An educator who’s willing to horse-trade like a lawmaker
Author: Dan Njegomir - January 5, 2017 - Updated: June 6, 2017
You don’t picture swinging political wheeler-dealers when you think of straight-laced school superintendents, yet Eagle County Schools super Jason Glass blurs the boundary between the two callings in a column he penned in the Vail Daily this week.
Make no mistake; Glass definitely wants to cut a deal.
He notes that a pending bill by state Senate Education Committee Chair Owen Hill, R-Colorado Springs, to equalize funding for the state’s charter schools is likely to run into even stiffer opposition in the upcoming legislative session than it did when it was derailed last year. That’s because Hill’s bill, Glass says:
…comes at a tough time as the state of Colorado is expected to have a challenging fiscal year starting in 2017. While preliminary budgets do have some increases to education spending, funding is not expected to keep up with student population growth and inflation.
Glass also notes:
Hill’s equalization bill died last year in the Democratically controlled Colorado House, where many school districts and education lobby groups opposed it. Opponents argued that the bill walked all over the idea of “local control” for educational decisions and charter contracts with school districts already included determinations on how funds would be allocated.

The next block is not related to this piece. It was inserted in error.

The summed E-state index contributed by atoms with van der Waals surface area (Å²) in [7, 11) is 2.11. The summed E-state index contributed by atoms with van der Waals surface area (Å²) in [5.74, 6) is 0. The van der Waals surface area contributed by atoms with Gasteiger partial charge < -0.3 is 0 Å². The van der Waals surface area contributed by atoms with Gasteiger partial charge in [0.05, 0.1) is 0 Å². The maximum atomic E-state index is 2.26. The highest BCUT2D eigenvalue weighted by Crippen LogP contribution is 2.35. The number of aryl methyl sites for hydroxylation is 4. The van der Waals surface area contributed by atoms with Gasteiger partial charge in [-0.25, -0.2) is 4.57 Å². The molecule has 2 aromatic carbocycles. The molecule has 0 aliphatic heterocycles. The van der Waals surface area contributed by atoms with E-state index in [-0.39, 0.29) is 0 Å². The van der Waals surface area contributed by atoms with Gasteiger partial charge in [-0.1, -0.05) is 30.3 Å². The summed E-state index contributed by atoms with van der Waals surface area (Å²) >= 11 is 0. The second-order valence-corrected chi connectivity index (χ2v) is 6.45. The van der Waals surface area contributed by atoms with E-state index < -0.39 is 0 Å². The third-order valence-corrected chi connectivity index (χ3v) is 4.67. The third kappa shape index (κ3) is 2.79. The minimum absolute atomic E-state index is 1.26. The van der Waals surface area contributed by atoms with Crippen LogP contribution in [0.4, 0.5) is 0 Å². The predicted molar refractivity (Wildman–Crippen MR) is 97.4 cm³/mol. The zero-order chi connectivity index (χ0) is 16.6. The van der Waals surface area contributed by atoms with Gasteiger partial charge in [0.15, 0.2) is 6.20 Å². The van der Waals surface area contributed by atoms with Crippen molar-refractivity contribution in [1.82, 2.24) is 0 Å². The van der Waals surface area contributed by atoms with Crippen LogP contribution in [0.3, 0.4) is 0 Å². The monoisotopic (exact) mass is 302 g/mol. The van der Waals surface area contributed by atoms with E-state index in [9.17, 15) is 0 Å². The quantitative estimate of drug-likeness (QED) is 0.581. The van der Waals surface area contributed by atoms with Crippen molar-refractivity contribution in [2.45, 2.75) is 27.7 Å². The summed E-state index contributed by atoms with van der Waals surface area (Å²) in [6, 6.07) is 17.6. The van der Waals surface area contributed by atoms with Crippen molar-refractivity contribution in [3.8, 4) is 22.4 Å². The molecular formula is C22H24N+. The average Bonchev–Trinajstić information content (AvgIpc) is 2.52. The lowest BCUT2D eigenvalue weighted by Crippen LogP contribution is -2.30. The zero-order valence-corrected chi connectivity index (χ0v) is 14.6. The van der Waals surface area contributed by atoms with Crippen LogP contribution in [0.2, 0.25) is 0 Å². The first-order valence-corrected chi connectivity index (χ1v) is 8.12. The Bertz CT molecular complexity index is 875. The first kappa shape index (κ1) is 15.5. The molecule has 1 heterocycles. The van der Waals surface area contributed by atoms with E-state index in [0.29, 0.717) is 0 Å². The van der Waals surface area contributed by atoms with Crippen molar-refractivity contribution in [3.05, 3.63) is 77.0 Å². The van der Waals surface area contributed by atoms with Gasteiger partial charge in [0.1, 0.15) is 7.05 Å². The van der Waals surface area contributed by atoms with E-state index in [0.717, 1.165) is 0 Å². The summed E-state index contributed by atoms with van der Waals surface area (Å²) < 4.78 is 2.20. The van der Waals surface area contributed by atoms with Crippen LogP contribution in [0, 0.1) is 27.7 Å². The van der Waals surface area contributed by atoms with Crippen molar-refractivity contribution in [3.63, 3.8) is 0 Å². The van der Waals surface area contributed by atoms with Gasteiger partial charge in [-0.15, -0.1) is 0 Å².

Is there a way around the impasse this time? Glass is glad you asked:
What is needed is a good old-fashioned political trade that could satisfy both sides…A potential solution lies in something called the Hospital Provider Fee. At the risk of over-simplifying a complex issue, Colorado has a special fund called the Hospital Provider Fee, which is a state program requiring hospitals to pay money depending on how many patients stayed overnight and outpatient procedures.
The problem is that the Hospital Provider Fee counts toward the Taxpayer Bill of Rights formulaic cap on state revenue before tax refunds kick in, effectively limiting available state resources for things like education. Attempts have been made in the past to reclassify the Hospital Provider Fee as an “enterprise fund” so it would not count toward that Taxpayer Bill of Rights cap. Reclassifying the Hospital Provider Fee would free up around $200 million in the state’s general fund.
The grand bargain would be for the Colorado legislature to pass the charter school equalization bill with the caveat that the Hospital Provider Fee be reclassified as an enterprise fund and made available for education funding.
…This move wouldn’t raise taxes a penny, but it would mean that pending TABOR refund checks for taxpayers would be reduced by a marginal amount. It would also mean that schools in Colorado would stand a good chance of having their funding keep up with inflation and student growth.
In other words, the art of the deal rests on the craft of the compromise.
So, does his idea have legs? Problem is, Republican Senate President Kevin Grantham, of Cañon City, already has gone on the record saying any proposal to reclassify the provider fee is “not really an option.” Meaning, it’s not even likely to make it to the GOP-controlled Senate floor.
Still, you have to give a guy like Glass credit for trying to think like a pol. He has to—so long as politicians control his purse strings.